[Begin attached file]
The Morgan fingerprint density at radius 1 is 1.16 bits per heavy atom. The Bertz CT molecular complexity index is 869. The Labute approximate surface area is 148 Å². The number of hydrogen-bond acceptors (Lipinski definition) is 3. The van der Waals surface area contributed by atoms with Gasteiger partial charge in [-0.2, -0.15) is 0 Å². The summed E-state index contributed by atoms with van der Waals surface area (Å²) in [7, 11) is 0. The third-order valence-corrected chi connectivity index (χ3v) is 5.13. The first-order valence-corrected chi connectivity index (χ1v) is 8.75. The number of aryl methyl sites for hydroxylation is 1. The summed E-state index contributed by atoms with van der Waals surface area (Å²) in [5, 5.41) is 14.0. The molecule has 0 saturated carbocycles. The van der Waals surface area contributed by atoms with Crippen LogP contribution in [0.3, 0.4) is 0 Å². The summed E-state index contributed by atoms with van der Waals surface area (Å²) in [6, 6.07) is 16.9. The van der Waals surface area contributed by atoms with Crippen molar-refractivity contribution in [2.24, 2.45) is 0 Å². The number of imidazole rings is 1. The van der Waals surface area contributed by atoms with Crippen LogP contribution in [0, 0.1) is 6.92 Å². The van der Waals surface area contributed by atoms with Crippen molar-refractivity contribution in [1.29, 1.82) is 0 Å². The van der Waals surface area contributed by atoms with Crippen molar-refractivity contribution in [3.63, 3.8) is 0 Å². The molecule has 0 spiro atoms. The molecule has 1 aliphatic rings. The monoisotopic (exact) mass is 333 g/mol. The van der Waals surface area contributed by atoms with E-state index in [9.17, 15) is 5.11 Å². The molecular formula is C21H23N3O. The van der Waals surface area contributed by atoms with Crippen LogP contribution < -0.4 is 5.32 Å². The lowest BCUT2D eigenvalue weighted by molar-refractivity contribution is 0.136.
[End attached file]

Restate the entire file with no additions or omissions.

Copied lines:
The Morgan fingerprint density at radius 1 is 1.16 bits per heavy atom. The Bertz CT molecular complexity index is 869. The Labute approximate surface area is 148 Å². The number of hydrogen-bond acceptors (Lipinski definition) is 3. The van der Waals surface area contributed by atoms with Gasteiger partial charge in [-0.2, -0.15) is 0 Å². The summed E-state index contributed by atoms with van der Waals surface area (Å²) in [7, 11) is 0. The third-order valence-corrected chi connectivity index (χ3v) is 5.13. The first-order valence-corrected chi connectivity index (χ1v) is 8.75. The number of aryl methyl sites for hydroxylation is 1. The summed E-state index contributed by atoms with van der Waals surface area (Å²) in [5, 5.41) is 14.0. The molecule has 0 saturated carbocycles. The van der Waals surface area contributed by atoms with Crippen LogP contribution in [0.3, 0.4) is 0 Å². The summed E-state index contributed by atoms with van der Waals surface area (Å²) in [6, 6.07) is 16.9. The van der Waals surface area contributed by atoms with Crippen molar-refractivity contribution in [2.24, 2.45) is 0 Å². The number of imidazole rings is 1. The van der Waals surface area contributed by atoms with Crippen LogP contribution in [0, 0.1) is 6.92 Å². The van der Waals surface area contributed by atoms with Crippen molar-refractivity contribution in [1.29, 1.82) is 0 Å². The van der Waals surface area contributed by atoms with Crippen molar-refractivity contribution in [3.63, 3.8) is 0 Å². The molecule has 0 spiro atoms. The molecule has 1 aliphatic rings. The monoisotopic (exact) mass is 333 g/mol. The van der Waals surface area contributed by atoms with E-state index in [9.17, 15) is 5.11 Å². The molecular formula is C21H23N3O. The van der Waals surface area contributed by atoms with Crippen LogP contribution < -0.4 is 5.32 Å². The lowest BCUT2D eigenvalue weighted by molar-refractivity contribution is 0.136.